If you are going to accept the role of a trainer then you have a responsibility to the people in your training session.
If you are a speaker at a conference or event you have a responsibility to your audience, your fellow speakers and the organizers who invited you to speak.
You have a responsibility to prepare and rehearse your material to make it relevant to this audience and appropriate for the allotted time.
You have a responsibility to show up early enough that you can set up and test your AV to make sure everything works and solve problems if there are any.
You have a responsibility to start and end on time.
If the event planners did not schedule a break between you and the next presenter (first speaker 8:00 to 10:00 and the second speaker 10:00 to 12:00) and you are in the 8:00 a.m. time slot, then end 15 minutes early to give the audience a chance to use the washroom and check their voicemail. This shows respect for the audience and allows the speaker following you to start and end on time. I know. It sucks to have cut 15 minutes from your presentation. Be a professional, remember your responsibilities and Embrace the Suck.
If there is another speaker immediately after you then you have a responsibility at the end of your presentation to gather your computer and other materials and get out of the way so they can get set up. If audience members come to the front with questions for you then politely ask them to step out of the room with you so you are not holding up the next speaker. You can then take the time necessary to answer all their questions.
Here are some things I have experienced at recent events, which frustrate me as a both a participant and as a trainer:
- One trainer showed up 20 minutes before their scheduled 8:00 am start time, then started panicking when the AV was not working. Fortunately the hotel AV people were very responsive and fixed the issue prior to 8:00. The trainer, who had a two hour time block, started by telling the audience they had over 100 slides to cover so they were going to have to blast through them and not take any breaks. Many of the slides were text heavy and throughout the presentation the trainer stood at the front of the room, facing the screen and read every slide word for word. At the 110 minute point in a 120 minute time block they were on slide 46 (they used a template and all the slides were numbered). They ran over their scheduled end time and only covered half the slides they told the audience they would cover. Everyone left frustrated and wondering what was on the last 50 slides and if they missed any critical information.
- One trainer finished exactly at the end of their two hour time block in an 8:00 a.m. time slot then stood on the podium for 10 minutes answering questions from people who came up to talk to them. While they were answering questions their computer was still connected to the projector forcing the next speaker, who was standing on the podium waiting, to be unable to get set up. The two speakers then stood on the podium visiting while the audience sat patiently waiting for the presentation, which was now 15 minutes late starting, to begin.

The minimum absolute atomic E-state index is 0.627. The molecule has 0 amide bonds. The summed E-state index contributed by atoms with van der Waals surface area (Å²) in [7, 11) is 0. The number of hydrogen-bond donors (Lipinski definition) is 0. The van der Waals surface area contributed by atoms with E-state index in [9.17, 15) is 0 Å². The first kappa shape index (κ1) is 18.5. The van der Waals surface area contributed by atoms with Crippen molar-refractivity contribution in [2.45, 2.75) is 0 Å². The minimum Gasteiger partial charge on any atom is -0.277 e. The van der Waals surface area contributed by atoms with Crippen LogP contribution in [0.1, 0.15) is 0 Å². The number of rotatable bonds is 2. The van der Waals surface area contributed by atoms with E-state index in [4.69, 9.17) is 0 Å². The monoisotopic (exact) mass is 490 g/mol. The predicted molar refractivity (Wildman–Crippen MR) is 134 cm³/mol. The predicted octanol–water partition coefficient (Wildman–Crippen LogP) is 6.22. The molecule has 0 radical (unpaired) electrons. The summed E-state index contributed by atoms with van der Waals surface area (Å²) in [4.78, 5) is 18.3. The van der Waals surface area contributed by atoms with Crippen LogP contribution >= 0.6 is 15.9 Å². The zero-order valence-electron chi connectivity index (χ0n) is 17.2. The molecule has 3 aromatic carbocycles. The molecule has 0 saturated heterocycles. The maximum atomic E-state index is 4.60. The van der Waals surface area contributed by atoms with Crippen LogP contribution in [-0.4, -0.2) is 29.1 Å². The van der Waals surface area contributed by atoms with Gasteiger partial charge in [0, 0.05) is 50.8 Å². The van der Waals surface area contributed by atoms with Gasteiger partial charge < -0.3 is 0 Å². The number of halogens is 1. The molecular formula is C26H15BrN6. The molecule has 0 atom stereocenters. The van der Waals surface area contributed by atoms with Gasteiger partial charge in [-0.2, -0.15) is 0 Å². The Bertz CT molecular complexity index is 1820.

- One trainer, who proudly told the audience they spoke all over the country on their topic, had obviously spent a great deal of time building two slide decks using Prezi, which they had to switch between part way through their presentation. During the presentation the trainer stood at the front of the room facing the screen and read word for word from every new slide in the presentation. Due to poor management of their allotted time they felt they were going to run out of time so they started blasting through slides repeatedly saying, “I was going to cover this but don’t have time.”
- Another trainer, who informed us they had been giving this presentation all over the country, also told us they were going to have to blast through their material as this was normally a 3 hour and 15 minute presentation and they only had about 2 1/2 hours. They did blast through a number of slides, not because the time they were allotted was insufficient, but because they wasted a huge amount of time during the presentation. It became clear to almost everyone in the room that the trainer had about an hour worth of content, which apparently they routinely took 3 plus hours to get through. They too read word for word from the screen to the audience.
As trainers we owe the people who show up at our presentations better than this. I get it. We have all misjudged the amount of material and showed up with too much material for the allotted time. We have also been jacked up because of the audience or the venue and found ourselves talking too fast and rushing because we want to get through all the material. There are ways to deal with this without being disrespectful of the audience.
In 2017 we should not have to explain to trainers that reading the slides to the audience interferes with learning and pisses them off. They can read, so let shut up and let them read it themselves, then talk about the material after they have read through it.
As a trainer you have a great deal of influence within your agency and the profession. Use that influence to inspire, engage and educate the people you have the privilege to teach and train.
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